2012 Annual Survey of Violations of Trade Union Rights - Sudan
|Publisher||International Trade Union Confederation|
|Publication Date||6 June 2012|
|Cite as||International Trade Union Confederation, 2012 Annual Survey of Violations of Trade Union Rights - Sudan, 6 June 2012, available at: http://www.refworld.org/docid/4fd88925a.html [accessed 26 May 2017]|
|Disclaimer||This is not a UNHCR publication. UNHCR is not responsible for, nor does it necessarily endorse, its content. Any views expressed are solely those of the author or publisher and do not necessarily reflect those of UNHCR, the United Nations or its Member States.|
ILO Core Conventions Ratified:
29 (Forced Labour (1930))
98 (Right to Organise and Collective Bargaining (1949))
100 (Equal Remuneration for Work of Equal Value (1951))
105 (Abolition of Forced Labour (1957))
111 (Discrimination in Employment and Occupation (1958))
138 (Minimum Age for Employment (1973))
182 (Worst Forms of Child Labour Convention (1999))
Reported Violations – 2012
Murders: none reported
Attempted Murders: none reported
Threats: none reported
Injuries: none reported
Arrests: none reported
Imprisonments: none reported
Dismissals: none reported
Documented violations – actual number of cases may be higher
No independent trade union activity is tolerated by the repressive and authoritarian regime
Sudan split into two, creating the new independent state of South Sudan on 9 July. The split was peaceful but Sudan saw increasing popular unrest and widening armed opposition in the months that followed. In Khartoum, government authorities pursued familiar repressive tactics including harassing, arresting, detaining, and torturing perceived opponents of the government; censoring media; and banning political parties. President Omar Bashir faces war crimes charges over Darfur. In December the International Criminal Court asked for similar charges to be brought against his Defence Minister.
Trade union rights in law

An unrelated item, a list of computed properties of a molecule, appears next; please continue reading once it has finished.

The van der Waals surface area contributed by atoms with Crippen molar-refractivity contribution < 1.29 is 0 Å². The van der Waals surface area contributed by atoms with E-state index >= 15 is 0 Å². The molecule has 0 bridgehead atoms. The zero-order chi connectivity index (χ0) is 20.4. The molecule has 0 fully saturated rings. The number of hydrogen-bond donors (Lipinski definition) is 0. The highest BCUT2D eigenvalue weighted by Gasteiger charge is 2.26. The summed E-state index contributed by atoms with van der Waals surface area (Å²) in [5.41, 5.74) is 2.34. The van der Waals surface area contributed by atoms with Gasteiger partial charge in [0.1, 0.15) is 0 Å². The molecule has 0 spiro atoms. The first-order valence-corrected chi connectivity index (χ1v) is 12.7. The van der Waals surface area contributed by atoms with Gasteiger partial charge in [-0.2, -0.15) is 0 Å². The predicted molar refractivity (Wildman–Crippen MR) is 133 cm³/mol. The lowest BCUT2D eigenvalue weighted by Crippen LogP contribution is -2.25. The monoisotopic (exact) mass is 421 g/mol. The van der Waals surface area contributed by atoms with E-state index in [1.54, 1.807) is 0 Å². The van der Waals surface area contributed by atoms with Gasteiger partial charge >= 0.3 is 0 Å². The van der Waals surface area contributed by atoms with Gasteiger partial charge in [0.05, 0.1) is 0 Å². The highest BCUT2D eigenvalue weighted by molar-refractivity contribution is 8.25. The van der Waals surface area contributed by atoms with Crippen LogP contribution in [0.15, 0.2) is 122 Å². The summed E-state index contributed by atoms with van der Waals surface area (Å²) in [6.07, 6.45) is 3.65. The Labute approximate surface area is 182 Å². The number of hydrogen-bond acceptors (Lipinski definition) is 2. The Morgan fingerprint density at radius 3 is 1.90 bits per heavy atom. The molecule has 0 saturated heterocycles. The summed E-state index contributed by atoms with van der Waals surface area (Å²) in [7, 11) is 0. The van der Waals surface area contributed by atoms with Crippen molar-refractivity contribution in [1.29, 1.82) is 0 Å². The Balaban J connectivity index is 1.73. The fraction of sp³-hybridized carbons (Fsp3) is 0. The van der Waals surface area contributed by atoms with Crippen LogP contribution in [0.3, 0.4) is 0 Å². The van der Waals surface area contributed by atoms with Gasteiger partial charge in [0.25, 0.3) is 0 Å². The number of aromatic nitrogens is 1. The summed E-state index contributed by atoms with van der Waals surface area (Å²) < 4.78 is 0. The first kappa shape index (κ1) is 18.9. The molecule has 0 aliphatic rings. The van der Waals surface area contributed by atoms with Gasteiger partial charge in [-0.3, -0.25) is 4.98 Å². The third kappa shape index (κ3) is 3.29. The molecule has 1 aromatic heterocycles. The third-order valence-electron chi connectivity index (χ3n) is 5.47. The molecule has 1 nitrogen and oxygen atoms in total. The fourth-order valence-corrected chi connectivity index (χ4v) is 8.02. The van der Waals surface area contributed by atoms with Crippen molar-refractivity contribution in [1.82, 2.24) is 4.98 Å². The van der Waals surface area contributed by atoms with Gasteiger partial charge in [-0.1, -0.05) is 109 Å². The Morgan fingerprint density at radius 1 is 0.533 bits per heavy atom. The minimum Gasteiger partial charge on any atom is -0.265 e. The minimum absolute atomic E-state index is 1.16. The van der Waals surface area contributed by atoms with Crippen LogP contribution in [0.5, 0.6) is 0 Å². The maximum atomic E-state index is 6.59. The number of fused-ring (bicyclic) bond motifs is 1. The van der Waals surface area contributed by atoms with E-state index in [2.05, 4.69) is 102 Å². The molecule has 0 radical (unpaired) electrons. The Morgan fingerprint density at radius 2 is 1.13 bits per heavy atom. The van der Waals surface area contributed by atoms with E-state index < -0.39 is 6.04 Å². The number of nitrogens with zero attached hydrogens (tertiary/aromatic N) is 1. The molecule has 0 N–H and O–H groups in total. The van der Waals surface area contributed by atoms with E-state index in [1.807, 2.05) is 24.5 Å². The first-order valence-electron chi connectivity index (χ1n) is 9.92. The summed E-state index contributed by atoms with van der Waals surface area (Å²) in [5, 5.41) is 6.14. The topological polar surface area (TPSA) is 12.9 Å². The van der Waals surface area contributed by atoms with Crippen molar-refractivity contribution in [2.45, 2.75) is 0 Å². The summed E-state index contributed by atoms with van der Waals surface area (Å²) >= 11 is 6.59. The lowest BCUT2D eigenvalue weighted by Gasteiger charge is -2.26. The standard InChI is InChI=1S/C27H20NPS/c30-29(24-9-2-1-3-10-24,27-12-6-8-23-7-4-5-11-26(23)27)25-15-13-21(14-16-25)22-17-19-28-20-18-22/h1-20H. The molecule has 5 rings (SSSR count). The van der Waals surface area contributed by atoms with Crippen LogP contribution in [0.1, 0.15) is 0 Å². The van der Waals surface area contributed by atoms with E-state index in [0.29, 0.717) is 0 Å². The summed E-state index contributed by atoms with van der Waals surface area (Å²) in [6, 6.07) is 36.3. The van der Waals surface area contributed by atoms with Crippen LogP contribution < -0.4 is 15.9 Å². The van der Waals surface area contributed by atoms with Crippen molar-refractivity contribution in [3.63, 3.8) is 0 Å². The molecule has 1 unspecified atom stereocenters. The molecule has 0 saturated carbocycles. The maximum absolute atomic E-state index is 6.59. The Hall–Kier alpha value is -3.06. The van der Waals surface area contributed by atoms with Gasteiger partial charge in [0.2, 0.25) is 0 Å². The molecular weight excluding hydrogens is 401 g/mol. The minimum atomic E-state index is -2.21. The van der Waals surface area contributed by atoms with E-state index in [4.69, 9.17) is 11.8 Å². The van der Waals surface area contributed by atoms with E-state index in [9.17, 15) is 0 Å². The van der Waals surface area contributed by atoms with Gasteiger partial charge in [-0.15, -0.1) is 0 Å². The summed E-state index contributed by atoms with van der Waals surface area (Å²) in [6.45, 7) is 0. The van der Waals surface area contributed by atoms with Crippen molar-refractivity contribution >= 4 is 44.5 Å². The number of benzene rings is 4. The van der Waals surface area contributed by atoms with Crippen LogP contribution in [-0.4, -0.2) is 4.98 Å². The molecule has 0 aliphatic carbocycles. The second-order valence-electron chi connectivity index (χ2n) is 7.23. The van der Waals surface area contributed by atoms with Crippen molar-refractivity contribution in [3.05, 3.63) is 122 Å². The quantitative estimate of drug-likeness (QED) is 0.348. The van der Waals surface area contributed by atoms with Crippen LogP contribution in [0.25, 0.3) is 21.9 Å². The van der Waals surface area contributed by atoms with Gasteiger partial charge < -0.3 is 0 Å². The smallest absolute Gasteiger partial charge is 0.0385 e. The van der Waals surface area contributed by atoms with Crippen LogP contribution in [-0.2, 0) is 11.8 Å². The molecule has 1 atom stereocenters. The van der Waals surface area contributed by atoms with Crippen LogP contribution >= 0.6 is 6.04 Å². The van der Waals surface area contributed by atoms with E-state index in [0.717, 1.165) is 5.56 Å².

The 2000 Labour Code essentially denies trade union freedoms. Furthermore, the new Trade Union Act adopted in 2010 maintains a system of trade union monopoly at the federation level where all workers' organizations must conduct their activities under the umbrella of the Sudan Workers Trade Union Federation. The authorities may refuse to register any trade union if there is an established organization which already serves the same objectives.
Additionally, the law still regulates most aspects of the trade unions' activities, including elections, their organisational structure. The unions' funds are controlled by auditors appointed by the Public Registrar. Workers from the Prison Service, Judges, and legal advisers of a number of departments in the public administration are not allowed to join or form trade unions.
Collective bargaining is thwarted by the fact that salaries are set by a tripartite committee comprising members of the government, employers, and the SWTUF. Although labour disputes are adjudicated by the labour courts, the Minister of Labour can refer them to compulsory arbitration. Legal strike action is practically impossible as all strikes must be approved by the government.
Link to additional detailed information regarding the legislation on the ITUC website here
Dismal rights record: Sudan is a non-democratic, authoritarian country whose human and trade union rights record is a matter of serious concern. Trade unionists outside the pro-government trade unions live under constant fear and do not dare denounce inhumane work conditions. Independent trade unionists are not able to participate in international trade union meetings for fear of reprisal when they return home. Accurate information about the numbers of trade unionists in prison and their whereabouts is difficult to obtain . Doctors went on strike during the year in frustration at repeated broken promises by the health ministry over pay and conditions. They were clearly expecting the worst: the former president of the Physicians Committee, Ahmad Al-Abwabi, urged security agencies not to attack doctors by arresting or beating them up as has happened in the past.
SWTUF colludes in government surveillance of oil workers: In the oil-producing regions, police and secret service agents closely monitor workers' activities in collusion with oil companies. These regions are designated "high security areas", where the free movement of people has been effectively curtailed. The official Sudan Workers' Trade Union Federation (SWTUF) is used as part of the government's strategy to control workers in order to ensure a regular flow of oil. Part of the revenue from this oil has been ploughed back into financing the war efforts in the Darfur region. The SWTUF has consistently supported government denials that mass murder has taken place in Darfur, where workers have not even dared to approach the SWTUF for protection.
Export processing zones: There is one export processing zone (EPZ) in Port Sudan which is exempt from labour laws. There is no freedom of association for workers in the zones.
No entry for this country for this year